Jessica Warboys’s practice employs a variety of media, ranging from sculpture, film, and performance to large format canvases including “sea painting”. Her work often departs from personal or collective memories, be it historical, mythical or fictional. Revisits to these lost and twisted memories or legendary and unknown figures shed new light on their symbolic significance in our contemporary socio-political and psychological life.
For her sea paintings, Jessica submerges large canvases in the sea after applying pigments to the inner-folded surface, obtaining the traces of movements and forms: wind, waves, sand and folds. For out-door cyanotypes, Jessica places objects on hand painted, light-sensitive canvas, which is simultaneously exposed to the sun. In the artist’s words, she’s recording transitory images which can serve as material for further “editing” or re-composition.
Selina Ting, March 2011
On Sea Paintings
Selina Ting: You told me that you used to wake up early when you work on the sea paintings.
Jessica Warboys: Yes, the sea painting in Credac was made early in the morning, when there are fewer people around. The beginning of the day is the best time. The intention is to be immediate. I try to work almost blindly, spontaneously response to previous gestures, without too much force.
ST: Not to think too much…
JW: I like to be surprised, to see something unexpected. If I work too slowly, it could become self-conscious.
ST: Because then you start analyzing.
JW: Yes, analyzing and knowing. Though, through the repetition of this process of sea painting, I am becoming more aware of the effects and variables, I try to stop before I feel I am composing them, so they are as immediate as possible.
ST: Time and time again critics highlight the performative aspect of your sea paintings. Do you see it as a performance? Have you ever filmed your working process of the sea painting?
JW: There is a performative aspect to the making, but it’s a process as well as a kind of performance. I am not concerned with how the tableau looks or appears as I make a sea painting, but with the result or record of the process. In a sense the performance is projected directly onto the canvas. As, I am also working on performance and films, I keep a separation. No, I haven’t filmed making a sea painting.
ST: Where did the idea of sea painting come from?
JW: I didn’t have a studio for a period of time and was moving between Suffolk, London and Cornwall. In Cornwall it was practical to use the beach as a studio.
ST: I imagine it’s not possible to work on your own with such huge canvas.
JW: I have one or two people to help me. It’s too heavy to pull it back from the sea, open and close it on my own.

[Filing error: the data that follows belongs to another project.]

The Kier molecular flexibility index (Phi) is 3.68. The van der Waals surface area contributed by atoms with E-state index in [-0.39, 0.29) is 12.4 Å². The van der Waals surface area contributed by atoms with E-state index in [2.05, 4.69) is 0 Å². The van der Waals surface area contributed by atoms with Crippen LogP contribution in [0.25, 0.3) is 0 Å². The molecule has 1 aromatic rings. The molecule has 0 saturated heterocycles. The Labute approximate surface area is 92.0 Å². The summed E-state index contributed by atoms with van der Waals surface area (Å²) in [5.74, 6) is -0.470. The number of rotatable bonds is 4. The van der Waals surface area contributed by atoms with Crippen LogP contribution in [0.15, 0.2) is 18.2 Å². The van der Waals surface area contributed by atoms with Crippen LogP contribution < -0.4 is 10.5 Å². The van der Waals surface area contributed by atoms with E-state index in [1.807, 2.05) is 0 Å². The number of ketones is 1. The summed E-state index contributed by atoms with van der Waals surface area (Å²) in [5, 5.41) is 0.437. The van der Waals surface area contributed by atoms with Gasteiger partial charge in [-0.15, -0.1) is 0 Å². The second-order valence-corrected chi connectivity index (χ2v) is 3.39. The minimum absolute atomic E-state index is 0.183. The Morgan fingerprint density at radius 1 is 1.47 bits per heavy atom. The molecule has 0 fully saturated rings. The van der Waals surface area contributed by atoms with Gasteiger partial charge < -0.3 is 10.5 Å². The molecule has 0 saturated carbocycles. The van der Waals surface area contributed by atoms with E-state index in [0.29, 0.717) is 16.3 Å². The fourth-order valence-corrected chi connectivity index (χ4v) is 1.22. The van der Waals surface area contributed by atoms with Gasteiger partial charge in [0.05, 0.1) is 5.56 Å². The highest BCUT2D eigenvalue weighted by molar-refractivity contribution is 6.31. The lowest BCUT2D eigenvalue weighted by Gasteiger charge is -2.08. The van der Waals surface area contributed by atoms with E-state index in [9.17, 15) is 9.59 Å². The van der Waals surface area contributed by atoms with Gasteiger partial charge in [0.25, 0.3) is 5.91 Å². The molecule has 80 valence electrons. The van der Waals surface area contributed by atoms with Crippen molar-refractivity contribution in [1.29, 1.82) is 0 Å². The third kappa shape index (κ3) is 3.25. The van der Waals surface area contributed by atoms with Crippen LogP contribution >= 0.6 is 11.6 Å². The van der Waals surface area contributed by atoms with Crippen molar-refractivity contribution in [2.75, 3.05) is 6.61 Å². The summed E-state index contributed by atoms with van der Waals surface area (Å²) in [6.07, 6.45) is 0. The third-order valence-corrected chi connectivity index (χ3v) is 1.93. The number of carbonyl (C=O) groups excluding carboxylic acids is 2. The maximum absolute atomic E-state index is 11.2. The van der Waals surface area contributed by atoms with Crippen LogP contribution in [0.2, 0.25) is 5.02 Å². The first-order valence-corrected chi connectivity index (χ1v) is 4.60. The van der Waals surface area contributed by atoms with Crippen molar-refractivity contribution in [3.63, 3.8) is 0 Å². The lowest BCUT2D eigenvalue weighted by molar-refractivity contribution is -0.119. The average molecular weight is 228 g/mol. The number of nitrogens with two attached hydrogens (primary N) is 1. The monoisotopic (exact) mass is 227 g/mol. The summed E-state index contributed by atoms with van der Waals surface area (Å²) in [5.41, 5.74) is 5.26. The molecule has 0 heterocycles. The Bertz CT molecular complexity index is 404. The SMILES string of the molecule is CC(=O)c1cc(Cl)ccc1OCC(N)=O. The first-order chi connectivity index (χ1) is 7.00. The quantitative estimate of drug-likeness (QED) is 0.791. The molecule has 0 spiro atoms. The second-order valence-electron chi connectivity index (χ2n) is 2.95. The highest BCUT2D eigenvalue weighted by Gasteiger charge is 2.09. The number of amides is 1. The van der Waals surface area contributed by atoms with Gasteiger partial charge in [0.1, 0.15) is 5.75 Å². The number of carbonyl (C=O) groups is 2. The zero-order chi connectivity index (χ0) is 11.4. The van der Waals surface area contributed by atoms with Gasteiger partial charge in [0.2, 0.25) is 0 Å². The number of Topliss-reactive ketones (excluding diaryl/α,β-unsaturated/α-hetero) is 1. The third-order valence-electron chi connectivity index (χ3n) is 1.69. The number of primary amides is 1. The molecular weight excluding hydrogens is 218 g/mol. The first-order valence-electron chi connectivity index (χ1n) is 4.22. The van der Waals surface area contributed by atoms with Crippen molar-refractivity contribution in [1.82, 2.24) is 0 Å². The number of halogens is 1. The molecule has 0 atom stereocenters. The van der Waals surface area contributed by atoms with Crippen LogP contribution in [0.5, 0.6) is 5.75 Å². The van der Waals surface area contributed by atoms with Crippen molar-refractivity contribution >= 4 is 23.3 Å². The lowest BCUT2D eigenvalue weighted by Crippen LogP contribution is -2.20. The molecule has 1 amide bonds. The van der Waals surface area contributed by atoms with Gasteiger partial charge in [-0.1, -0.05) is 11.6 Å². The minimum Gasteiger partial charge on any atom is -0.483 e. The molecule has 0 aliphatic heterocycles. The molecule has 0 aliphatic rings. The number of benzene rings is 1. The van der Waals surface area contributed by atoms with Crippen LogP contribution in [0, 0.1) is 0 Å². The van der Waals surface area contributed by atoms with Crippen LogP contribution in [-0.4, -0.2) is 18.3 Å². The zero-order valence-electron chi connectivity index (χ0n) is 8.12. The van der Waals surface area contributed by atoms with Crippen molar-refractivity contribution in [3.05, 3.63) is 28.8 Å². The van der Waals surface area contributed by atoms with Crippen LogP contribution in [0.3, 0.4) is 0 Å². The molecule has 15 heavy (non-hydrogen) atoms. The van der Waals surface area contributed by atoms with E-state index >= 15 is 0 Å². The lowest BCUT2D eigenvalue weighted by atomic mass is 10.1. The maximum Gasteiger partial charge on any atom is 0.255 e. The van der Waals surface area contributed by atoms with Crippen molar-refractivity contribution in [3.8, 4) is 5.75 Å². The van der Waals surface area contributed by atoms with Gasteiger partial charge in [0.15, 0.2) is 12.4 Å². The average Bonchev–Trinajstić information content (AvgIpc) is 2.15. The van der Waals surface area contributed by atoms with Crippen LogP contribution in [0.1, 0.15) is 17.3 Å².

ST: Does it smell good?
JW: [Laughs] not bad.
ST: When you show the sea paintings, you never frame them. Why?
JW: I want the installation to be as close to the canvas during the time of making, currently, as just a shift from the ground to the wall. Depending on the painting or space I may cut the sea painting, remove parts, under and overlap. With the sea paintings, I like the idea that something so large and consuming can be folded and transported or simply kept as a compact minimal work.
ST: Also, there is the repetitive action of folding and unfolding from the making to the exhibiting and to the conservation.
JW: Yes, I think framing them would stop that and also claim them as paintings…
ST: [Laughs] Are you feeling guilty for that?
JW: Yes, that I am not a painter! [Laughs] No, I am not guilty as the title “Sea Painting” suggests. I am interested in their ambiguity, in the end they are what they are, regardless of what they claim to be.
ST: Do you think that once you frame it, you claim the authorship of the work?
JW: No, I think I just don’t like the idea of closing something or making something final. It’s important that they can be taken down and folded up again. They can move on and be reinstalled. There is always a possibility. The installations are momentary conclusions.
ST: Can they be hung upside down or change orientation?
JW: I would have to see the space first [Laughs]. The two sea paintings in Credac were previously shown in the South London Gallery, vertically. It was interesting because the title of the paintings La Cavea referred to the seating around an amphitheatre, which was the location for the film Les arènes de Lutèce (2010) also shown in the same space. In Credac the space dictated the installation of La Cavea, in a way the sea painting became like a band circling the space; closer physically and visually to the title: La Cavea in a literal sense.
ST: Are your films as improvised as your paintings?
JW: Yes, what takes place in the filming is quite improvised as there is no story-board. I have an idea, some props and a location. After that I allow things to happen as well as directing/carrying out a simple narrative.
ST: For example, La forêt de Fontainebleau is less than 4 minutes. How important is the editing?
JW: There is a lot of shifting of orientation, reversing etc. I wanted to make a film which feels like you are climbing, and then finally the effect is the space of the place and the duration of the event becomes simultaneously twisted and expanded. The way for me to arrive at that was through less material, fewer shots and more editing.
ST: Is the second film Marie de France more structured compared to La forêt de Fontainebleau?
JW: There aren’t any repeated or reversed scenes or gestures, the narrative leads from one point to another. So, yes it’s more structured and linear when compared to the first film. The third film Victory Park (2011) simply moves from the middle of the park to one end of the park.
ST: You presented the three films in Credac as a trilogy. What are the elements that link up your three films?
JW: The characters established in the first film are not so present in the third film, where we just the see the form their joined hands make, which is between a square a circle and a knot. This final scene refers back to the beginning of the trilogy. Despite the same characters passing through the three films, their attributes shift as they adapt to the scenario. Each time the characters are slightly redefined, like characters going through costume changes between my films.
ST: Was the trilogy format intended from the very beginning?
JW: When we (Morten Norbye Halvorsen, Ieva Kabasinskaite and Ville Piippo) made the first film, I wasn’t anticipating it would be the first of three interconnecting films. But, then towards the end of the second film, I realized it was becoming the centre of three parts. The third film was made when I knew that I would have the space in Credac to show them simultaneously. So as much as it is an autonomous film it is a response to the first two parts as well as a conclusion to the trilogy.
ST: The way you present the three films makes them look like one single film installation piece, whilst creating a kind of emptiness in the gallery space.